Outlook Saptahik, the Hindi newsweekly from Hathway Investments, is slated to hit newsstands across the country today. With an invitation price of Rs 10 (which, in the next three to six months, is expected to be raised to Rs 12, on par with competitor India Today Hindi), Saptahik Outlook aims "to mirror the changing lifestyle and aspirational values of the average Hindi reader".
With a print order of 1.50 lakh copies for the first issue, Outlook Saptahik hopes to replicate the success of Outlook English by toeing the line that its counterpart did in its early days - covering the more sensational issues of the day. The cover story in its 80-page inaugural issue is based on an opinion poll (by research agency Cfore, a long-time research partner of Outlook) on Hindutva, reveal sources. The story tries to figure out "who is the real leader of Hindus (the regular Hindus or the Hindu fanatics)", taking off from one of the hottest discussed topics in the political and social circles in the country today. Incidentally, the cover story of the first issue of Outlook English was based on a similar opinion poll on Kashmir and had come up with the conclusion that about 77 per cent of Kashmiris do not want a solution within the Indian Constitution.
Outlook Saptahik, however, will not be a replica of the English edition. R Rajmohan, vice-president, advertising, Outlook, says, "Outlook Saptahik will have an identity of its own. About 70-80 per cent of the content will be original and the rest will be adapted and not literal translation of the English version." In fact, company executives insist, Outlook Saptahik will distinguish itself on this very count - that it offers original content and not translation, as does India Today Hindi, 70 per cent of which is translated from its English edition. "Our research showed increasing levels of 'dissatisfaction' with the current leader," avers Rajmohan.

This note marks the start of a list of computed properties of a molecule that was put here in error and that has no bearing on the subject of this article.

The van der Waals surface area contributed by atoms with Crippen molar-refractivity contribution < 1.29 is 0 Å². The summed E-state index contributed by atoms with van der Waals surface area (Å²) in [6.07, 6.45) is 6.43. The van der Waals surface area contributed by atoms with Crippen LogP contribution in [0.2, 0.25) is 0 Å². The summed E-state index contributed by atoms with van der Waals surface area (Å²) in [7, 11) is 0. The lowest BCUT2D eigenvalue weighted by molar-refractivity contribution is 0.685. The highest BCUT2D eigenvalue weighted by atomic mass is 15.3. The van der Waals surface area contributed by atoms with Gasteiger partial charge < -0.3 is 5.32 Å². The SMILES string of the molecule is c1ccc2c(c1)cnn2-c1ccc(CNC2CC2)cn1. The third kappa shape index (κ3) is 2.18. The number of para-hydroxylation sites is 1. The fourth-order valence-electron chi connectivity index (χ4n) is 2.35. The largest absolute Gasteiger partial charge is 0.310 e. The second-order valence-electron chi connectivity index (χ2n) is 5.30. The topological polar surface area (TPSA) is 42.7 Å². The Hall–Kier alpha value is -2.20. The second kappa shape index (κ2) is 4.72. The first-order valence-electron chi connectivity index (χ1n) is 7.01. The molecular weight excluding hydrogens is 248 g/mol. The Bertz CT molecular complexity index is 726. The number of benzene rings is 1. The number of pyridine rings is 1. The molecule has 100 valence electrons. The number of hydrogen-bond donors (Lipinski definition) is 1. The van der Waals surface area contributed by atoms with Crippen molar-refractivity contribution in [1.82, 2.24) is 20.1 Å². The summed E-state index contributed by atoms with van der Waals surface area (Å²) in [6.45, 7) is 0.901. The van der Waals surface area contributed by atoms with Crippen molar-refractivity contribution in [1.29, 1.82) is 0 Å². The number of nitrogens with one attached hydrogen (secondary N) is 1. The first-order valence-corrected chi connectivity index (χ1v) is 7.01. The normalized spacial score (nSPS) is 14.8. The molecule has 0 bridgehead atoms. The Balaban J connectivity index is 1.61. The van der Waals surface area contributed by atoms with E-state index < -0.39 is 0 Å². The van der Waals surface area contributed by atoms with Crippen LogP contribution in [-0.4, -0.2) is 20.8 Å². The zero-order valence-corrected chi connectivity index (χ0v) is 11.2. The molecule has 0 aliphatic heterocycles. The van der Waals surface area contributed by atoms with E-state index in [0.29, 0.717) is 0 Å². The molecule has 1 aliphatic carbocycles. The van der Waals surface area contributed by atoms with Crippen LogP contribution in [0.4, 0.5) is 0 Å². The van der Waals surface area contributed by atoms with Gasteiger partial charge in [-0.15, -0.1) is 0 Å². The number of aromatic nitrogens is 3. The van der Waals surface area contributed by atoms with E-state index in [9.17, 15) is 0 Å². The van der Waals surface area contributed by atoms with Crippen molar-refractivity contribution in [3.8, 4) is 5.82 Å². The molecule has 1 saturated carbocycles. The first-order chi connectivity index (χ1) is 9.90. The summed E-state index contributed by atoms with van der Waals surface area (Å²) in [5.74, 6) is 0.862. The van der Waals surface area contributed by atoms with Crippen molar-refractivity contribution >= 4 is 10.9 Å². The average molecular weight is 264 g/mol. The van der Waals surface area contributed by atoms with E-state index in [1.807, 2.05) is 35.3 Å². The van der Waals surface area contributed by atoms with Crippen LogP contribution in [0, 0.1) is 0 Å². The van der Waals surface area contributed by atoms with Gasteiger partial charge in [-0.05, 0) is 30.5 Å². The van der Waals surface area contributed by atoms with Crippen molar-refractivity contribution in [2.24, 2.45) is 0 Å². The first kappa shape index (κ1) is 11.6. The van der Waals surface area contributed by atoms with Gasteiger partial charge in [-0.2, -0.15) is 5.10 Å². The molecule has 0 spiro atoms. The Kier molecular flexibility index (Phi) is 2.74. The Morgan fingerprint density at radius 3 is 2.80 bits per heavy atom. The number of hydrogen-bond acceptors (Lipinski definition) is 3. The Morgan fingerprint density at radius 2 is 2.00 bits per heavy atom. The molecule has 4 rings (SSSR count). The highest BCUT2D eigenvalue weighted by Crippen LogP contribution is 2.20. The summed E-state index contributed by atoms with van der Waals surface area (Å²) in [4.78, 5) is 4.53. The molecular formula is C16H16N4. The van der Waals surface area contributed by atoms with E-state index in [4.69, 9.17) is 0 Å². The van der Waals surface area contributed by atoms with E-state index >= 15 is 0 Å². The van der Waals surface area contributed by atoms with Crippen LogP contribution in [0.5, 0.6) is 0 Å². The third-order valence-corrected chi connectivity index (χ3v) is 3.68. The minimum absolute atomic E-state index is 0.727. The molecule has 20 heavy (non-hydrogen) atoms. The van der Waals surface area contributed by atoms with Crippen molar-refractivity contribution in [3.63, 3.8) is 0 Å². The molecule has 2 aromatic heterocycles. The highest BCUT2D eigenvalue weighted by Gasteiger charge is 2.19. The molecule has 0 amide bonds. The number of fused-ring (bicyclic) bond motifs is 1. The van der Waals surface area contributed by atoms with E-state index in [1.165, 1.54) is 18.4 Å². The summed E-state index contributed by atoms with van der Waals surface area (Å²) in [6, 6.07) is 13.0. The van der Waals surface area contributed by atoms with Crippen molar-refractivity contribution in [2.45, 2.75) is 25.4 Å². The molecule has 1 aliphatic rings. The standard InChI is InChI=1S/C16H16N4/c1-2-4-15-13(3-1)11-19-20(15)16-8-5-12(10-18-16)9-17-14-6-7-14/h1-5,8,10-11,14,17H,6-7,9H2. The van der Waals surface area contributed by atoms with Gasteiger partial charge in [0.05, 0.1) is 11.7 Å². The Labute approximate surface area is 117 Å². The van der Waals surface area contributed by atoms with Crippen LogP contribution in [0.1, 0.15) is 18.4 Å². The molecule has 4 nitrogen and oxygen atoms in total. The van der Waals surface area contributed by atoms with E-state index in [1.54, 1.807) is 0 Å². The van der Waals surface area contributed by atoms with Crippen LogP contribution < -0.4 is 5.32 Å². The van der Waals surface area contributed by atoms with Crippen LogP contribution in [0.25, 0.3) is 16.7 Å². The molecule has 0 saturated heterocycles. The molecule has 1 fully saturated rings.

The group has lined up a multi-media campaign to prop up Outlook Saptahik in the launch phase. Created by Montage Advertising, the Rs 1-crore launch campaign will use "top media vehicles" of a particular genre, says Rajmohan. In print, the magazine will use popular regional newspapers like Dainik Bhaskar, Navabharat, Dainik Jagran, Amar Ujala, Hindustan, Loksatta and Punjab Kesari. On television, it has booked a 13-week campaign on Doordarshan spanning news, movies and sports programming on prime time. It has acquired associate sponsorship of the 8.00-pm news bulletin ZEE News for a period of 10 weeks. All this, apart from hoardings, banners, and wall paintings in the top Hindi-speaking states.
Quite naturally, Outlook Saptahik will concentrate its marketing and brand building efforts in the Hindi Belt (which makes up 42 per cent of the Indian population, according to NRS 2002) comprising the states of Uttar Pradesh, Uttaranchal, Madhya Pradesh, Chattisgarh, Rajasthan, Jharkhand, Bihar, Haryana, Himachal Pradesh, Chandigarh and Delhi. These states, Rajmohan says, is the core market of Outlook Saptahik, with the smaller markets being fed by the Hindi-speaking population in Maharashtra, West Bengal, Gujarat and Punjab.
Thus, given the potential size of the market and the high levels of interest in news and current affairs, the group avers "it won't be difficult to get to a reasonable circulation figure by the first year end". As for specific numbers, the Outlook Saptahik team prefers to remain non-committal. © 2002 agencyfaqs!